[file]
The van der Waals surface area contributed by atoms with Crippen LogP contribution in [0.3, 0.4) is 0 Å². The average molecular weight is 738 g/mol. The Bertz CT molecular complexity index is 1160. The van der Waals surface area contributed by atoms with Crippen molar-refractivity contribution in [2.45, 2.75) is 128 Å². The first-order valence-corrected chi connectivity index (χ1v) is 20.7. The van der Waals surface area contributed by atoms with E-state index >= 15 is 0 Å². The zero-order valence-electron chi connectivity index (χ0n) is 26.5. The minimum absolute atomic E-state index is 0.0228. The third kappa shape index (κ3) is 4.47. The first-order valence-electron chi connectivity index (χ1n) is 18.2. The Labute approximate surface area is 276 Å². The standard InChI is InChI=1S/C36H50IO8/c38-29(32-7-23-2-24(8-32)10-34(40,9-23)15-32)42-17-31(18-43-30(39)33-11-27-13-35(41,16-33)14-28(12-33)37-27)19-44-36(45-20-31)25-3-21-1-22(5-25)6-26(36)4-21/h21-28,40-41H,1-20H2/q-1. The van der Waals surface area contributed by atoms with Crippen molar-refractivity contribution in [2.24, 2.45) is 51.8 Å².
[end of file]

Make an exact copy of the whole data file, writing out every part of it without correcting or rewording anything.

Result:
The van der Waals surface area contributed by atoms with Crippen LogP contribution in [0.3, 0.4) is 0 Å². The average molecular weight is 738 g/mol. The Bertz CT molecular complexity index is 1160. The van der Waals surface area contributed by atoms with Crippen molar-refractivity contribution in [2.45, 2.75) is 128 Å². The first-order valence-corrected chi connectivity index (χ1v) is 20.7. The van der Waals surface area contributed by atoms with E-state index >= 15 is 0 Å². The zero-order valence-electron chi connectivity index (χ0n) is 26.5. The minimum absolute atomic E-state index is 0.0228. The third kappa shape index (κ3) is 4.47. The first-order valence-electron chi connectivity index (χ1n) is 18.2. The Labute approximate surface area is 276 Å². The standard InChI is InChI=1S/C36H50IO8/c38-29(32-7-23-2-24(8-32)10-34(40,9-23)15-32)42-17-31(18-43-30(39)33-11-27-13-35(41,16-33)14-28(12-33)37-27)19-44-36(45-20-31)25-3-21-1-22(5-25)6-26(36)4-21/h21-28,40-41H,1-20H2/q-1. The van der Waals surface area contributed by atoms with Crippen molar-refractivity contribution in [2.24, 2.45) is 51.8 Å².